A five year-old girl collapsed in front of her horrified parents when she sniffed sanitising hand gel in a hospital.
Millie Gore passed out and fell to the floor with seizure-like symptoms within seconds of putting the solution on her hands.
Dad Matt Gore and partner Shari Cairns, both 33, frantically tried to revive the shaking youngster before rushing her to the hospital’s A&E department.
Millie was treated and has since made a full recovery but her parents say the gel should carry a warning for children.
Medics believe the ethanol in the gel – which was once used to anaesthetise patients – knocked her out.
The scare came after her dad was taken into Pembury Hospital in Tunbridge Wells, Kent with a bad case of quinsy, a serious throat condition.
Millie went to visit him on Saturday with her mum and sister Faith, seven, and they were having lunch at his bedside when Millie spotted the sanitiser at the foot of the bed.
She asked what the gel was and Matt encourged her to try it out, assuming it was safe.
But when the curious youngster sniffed the solution on her hands she instantly fell to the floor.
Mum Shari said: “We were just sitting around the bed when Millie asked what the bottle was and she put some on her hands and then she collapsed.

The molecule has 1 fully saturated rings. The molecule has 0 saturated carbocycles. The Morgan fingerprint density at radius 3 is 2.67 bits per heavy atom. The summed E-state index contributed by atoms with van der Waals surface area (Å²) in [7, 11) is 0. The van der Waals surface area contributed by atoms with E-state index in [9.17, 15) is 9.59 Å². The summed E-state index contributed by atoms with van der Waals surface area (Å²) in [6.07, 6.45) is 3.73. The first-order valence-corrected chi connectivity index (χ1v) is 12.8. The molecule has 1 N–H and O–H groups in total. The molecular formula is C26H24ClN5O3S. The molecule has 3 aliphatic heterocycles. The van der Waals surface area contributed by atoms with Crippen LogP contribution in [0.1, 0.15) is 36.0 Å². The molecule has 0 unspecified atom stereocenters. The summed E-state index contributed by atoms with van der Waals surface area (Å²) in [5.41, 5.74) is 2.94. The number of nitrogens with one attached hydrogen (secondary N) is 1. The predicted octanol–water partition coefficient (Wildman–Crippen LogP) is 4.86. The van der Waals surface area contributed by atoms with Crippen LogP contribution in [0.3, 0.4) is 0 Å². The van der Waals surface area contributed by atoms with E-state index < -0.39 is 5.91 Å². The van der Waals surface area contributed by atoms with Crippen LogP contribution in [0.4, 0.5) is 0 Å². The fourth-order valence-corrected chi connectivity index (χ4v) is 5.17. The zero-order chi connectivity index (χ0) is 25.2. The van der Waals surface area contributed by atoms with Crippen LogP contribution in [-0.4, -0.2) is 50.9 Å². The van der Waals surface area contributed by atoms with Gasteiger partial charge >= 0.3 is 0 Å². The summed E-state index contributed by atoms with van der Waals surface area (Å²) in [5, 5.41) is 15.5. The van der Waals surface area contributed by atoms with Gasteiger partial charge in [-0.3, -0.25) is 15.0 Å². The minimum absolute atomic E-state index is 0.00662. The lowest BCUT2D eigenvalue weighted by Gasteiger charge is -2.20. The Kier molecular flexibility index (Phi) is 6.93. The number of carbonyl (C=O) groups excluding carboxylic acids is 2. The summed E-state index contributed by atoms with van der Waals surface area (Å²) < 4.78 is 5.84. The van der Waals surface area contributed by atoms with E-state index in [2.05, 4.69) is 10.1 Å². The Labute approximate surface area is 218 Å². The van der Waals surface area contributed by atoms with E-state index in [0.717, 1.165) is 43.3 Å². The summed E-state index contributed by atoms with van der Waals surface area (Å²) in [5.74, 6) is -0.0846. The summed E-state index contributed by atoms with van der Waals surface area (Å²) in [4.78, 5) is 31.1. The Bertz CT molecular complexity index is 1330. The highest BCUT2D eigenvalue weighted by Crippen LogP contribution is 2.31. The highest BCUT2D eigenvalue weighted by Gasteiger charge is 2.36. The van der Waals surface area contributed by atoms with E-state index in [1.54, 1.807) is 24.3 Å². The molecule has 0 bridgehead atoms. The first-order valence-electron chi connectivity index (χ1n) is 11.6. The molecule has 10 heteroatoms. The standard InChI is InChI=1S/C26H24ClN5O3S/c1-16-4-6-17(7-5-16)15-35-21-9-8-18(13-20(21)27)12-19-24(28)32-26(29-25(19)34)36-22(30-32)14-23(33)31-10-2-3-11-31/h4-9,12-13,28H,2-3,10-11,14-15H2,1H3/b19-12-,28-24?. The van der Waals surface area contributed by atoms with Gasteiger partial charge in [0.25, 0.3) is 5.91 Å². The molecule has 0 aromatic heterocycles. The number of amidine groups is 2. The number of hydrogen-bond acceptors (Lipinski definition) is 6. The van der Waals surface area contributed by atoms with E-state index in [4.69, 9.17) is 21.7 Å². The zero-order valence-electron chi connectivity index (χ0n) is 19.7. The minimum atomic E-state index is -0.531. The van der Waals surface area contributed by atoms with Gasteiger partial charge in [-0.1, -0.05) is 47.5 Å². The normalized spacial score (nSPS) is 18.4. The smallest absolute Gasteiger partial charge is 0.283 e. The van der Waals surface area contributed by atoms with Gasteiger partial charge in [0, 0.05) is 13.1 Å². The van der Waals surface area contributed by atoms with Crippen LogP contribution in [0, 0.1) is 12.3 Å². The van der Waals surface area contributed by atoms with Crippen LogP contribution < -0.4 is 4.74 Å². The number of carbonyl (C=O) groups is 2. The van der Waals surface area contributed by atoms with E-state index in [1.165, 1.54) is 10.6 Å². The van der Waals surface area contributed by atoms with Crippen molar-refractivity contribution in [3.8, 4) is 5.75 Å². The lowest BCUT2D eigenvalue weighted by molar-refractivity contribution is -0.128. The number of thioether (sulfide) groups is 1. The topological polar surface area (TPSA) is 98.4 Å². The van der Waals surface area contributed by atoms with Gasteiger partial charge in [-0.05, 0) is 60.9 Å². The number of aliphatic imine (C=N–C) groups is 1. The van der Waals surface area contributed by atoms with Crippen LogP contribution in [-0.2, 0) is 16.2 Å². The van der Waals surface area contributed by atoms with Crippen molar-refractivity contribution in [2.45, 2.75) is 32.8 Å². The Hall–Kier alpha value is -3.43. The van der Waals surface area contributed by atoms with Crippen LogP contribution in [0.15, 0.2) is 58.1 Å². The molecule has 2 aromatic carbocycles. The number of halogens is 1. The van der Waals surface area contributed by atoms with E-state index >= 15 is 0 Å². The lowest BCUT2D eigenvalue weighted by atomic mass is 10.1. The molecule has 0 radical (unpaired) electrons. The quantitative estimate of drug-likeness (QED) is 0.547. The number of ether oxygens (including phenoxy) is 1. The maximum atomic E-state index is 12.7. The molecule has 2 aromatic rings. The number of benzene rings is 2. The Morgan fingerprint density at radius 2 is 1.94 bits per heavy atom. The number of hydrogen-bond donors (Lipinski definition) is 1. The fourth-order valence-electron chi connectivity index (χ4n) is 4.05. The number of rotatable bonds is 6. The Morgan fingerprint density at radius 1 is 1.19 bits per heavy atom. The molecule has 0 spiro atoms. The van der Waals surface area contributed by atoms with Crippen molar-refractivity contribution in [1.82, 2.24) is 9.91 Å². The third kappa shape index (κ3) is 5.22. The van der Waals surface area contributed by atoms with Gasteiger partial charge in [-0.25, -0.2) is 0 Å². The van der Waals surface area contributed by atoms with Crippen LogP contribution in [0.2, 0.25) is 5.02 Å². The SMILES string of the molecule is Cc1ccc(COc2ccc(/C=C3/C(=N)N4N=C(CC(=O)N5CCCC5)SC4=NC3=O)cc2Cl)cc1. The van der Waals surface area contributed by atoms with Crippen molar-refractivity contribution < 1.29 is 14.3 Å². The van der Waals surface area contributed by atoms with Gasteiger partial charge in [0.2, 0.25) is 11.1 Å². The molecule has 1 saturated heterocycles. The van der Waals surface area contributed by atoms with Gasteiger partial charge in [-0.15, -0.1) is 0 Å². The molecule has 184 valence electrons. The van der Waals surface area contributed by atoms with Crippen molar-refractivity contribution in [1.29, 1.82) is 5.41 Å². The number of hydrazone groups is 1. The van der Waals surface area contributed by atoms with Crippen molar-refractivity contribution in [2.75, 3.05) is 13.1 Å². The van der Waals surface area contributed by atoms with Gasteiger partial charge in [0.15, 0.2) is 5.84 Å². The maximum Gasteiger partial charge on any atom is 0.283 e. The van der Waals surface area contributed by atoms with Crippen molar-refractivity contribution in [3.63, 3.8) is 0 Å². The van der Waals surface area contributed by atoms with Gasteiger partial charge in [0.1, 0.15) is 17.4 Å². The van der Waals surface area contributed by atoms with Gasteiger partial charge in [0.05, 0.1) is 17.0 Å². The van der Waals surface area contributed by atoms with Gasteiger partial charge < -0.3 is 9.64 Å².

“I didn’t know what had happened. It looked like she was having a seizure, so I ran out shouting that my daughter had just collapsed.
“It was absolutely terrifying and very emotional. I just felt helpless.
“We spoke to a doctor who said there was ethanol in the gel, which was once used to knock patients out. We had no idea it could be dangerous.”
Shari, of Chatham, Kent, added: “She’s fine now, but it shook her up and she started crying and feeling sick as soon as she came round.”
“I don’t want any mother to be in that situation. It could be worse next time.”
A spokesman from Maidstone and Tunbridge Wells NHS Trust said: “We would advise anyone visiting our hospitals not to closely inhale or taste the hand sanitiser gel available but to use it on clean hands as per the instructions displayed by the dispensers.
“We are not aware of any other similar incidents having been reported at Maidstone or Tunbridge Wells hospitals in the past.”
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